11. The land in the Wind Farm area is largely unoccupied, as shown in the photos of the area admitted into evidence. (Def.Ex.3). The land is currently used for grazing livestock, with some existing oil and gas production facilities. Two highways (U.S. Highway 60 and State Highway 18) and two existing overhead electric transmission lines run through parts of the planned Wind Farm. (Def.Ex. 1).
12. The Tribe has leased its mineral interests within the Wind Farm area to Spyglass Energy Group, L.L.C., LINN Energy, L.L.C., Chaparral Energy, L.L.C., and Orion Exploration, L.L.C. The area lies just east of the town of Burbank, Oklahoma. The area was once the site of significant oil and gas activity following discovery of oil in 1920 from the Burbank sand. The area has recently seen increased drilling activity targeting the Mississippian formation. The Mississippian has recently become economical to explore because of relatively high oil prices combined with improvements in horizontal drilling technology and hydraulic fracturing (“fracking”).
13. The Tribe's claims are generally predicated on the allegation the Wind Farm will unlawfully interfere with its rights to develop the Osage Mineral Estate. As more specifically set forth below, the Court finds that Plaintiff's evidence fails to establish either of the following propositions: first, under federal law, that the Wind Farm will interfere with the Tribe's right to use so much of the surface of the land within the Osage Mineral Estate as may be reasonable for oil and gas development; or second, under state law, that the Wind Farm will unlawfully interfere with the Tribe's right to make reasonable use of the surface estate, including the right of ingress and egress therefor, for the purpose of exploring, severing, capturing and producing the oil and gas.
14. The Tribe presented no evidence relating to actual or potential conflict with the operations of lessees Spyglass Energy, Linn Energy or Chaparral Energy.
15. Lessee Orion Exploration (“Orion”) has had drilling rights to 19,680 acres for more than three years, but has not yet drilled a well within the area of the proposed Wind Farm. Less than 2,500 acres subject to Orion's leasehold rights overlap with the Wind Farm.
16. The Court heard evidence of Orion's plans for future oil and gas development in the area. Orion recently extended its leases pursuant to a Lease Acquisition and Exploration Agreement (the “Concession Agreement”). (Def.Ex.14). In November, 2011, Orion put the Concession Agreement into effect by paying approximately $3 million to the Tribe. Under the Concession Agreement, Orion must drill the following horizontal Mississippian oil and gas wells within the 19,680 acre Concession Area in order to maintain its leases: five wells before November 4, 2012, six additional wells before November 4, 2013, and seven additional wells before November 4, 2014. Orion is not required to drill within the boundaries of the Wind Farm in order to fulfill its obligations under the Concession Agreement.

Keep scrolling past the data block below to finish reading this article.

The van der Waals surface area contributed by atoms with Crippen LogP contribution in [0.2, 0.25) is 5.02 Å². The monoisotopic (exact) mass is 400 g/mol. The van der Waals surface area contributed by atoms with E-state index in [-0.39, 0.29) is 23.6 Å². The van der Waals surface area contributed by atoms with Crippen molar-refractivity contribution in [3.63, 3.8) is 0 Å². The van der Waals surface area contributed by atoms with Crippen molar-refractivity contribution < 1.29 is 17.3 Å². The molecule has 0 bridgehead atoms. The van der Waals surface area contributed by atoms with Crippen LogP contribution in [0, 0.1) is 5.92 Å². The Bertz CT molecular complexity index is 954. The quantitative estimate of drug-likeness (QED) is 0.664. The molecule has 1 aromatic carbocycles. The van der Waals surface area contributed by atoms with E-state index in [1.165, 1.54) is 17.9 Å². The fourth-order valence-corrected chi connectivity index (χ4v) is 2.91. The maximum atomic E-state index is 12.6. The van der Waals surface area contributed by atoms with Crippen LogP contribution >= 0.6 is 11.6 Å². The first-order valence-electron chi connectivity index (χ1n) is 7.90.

*317. During the construction phase of the Wind Farm, Orion plans to drill one (1) of its five (5) initial horizontal Mississippian wells in the Southwest Quarter of Section 24 of Township 26 North, Range 5 East (SW/4 T26N R5E). The well is to be the third of the five initial wells to be drilled during the first year. The testimony before the court was that the target location of that well is in the western one-third of that quarter section, an area west of the location identified for Defendant's turbine # 95. The Tribe has not proven that any Wind Farm components, including turbine # 95, will be constructed in locational proximity to this planned horizontal well. In addition, the Tribe has not proven that the drilling of the horizontal well will occur during Defendant's construction activities relating to turbine # 95. Mr. John Brown, Jr., Orion's Operation Manager, testified that it takes about two weeks to prepare the site for drilling, then 26 days from spudding the well to its completion, followed by about two weeks of dismantling.
18. Orion has placed tentative well locations within the Wind Farm area on a map, but acknowledges that the final well locations have not been selected, and will not be selected, for some time. As to the location of infrastructure, Orion's John Brown testified that until drill sites are chosen, location of necessary infrastructure cannot be determined. Because of the tentative nature of the well locations identified by Orion, the Court finds that the testimony of the Orion witnesses is insufficient to establish a conflict between the Wind Farm's planned surface use and Orion's planned future operations.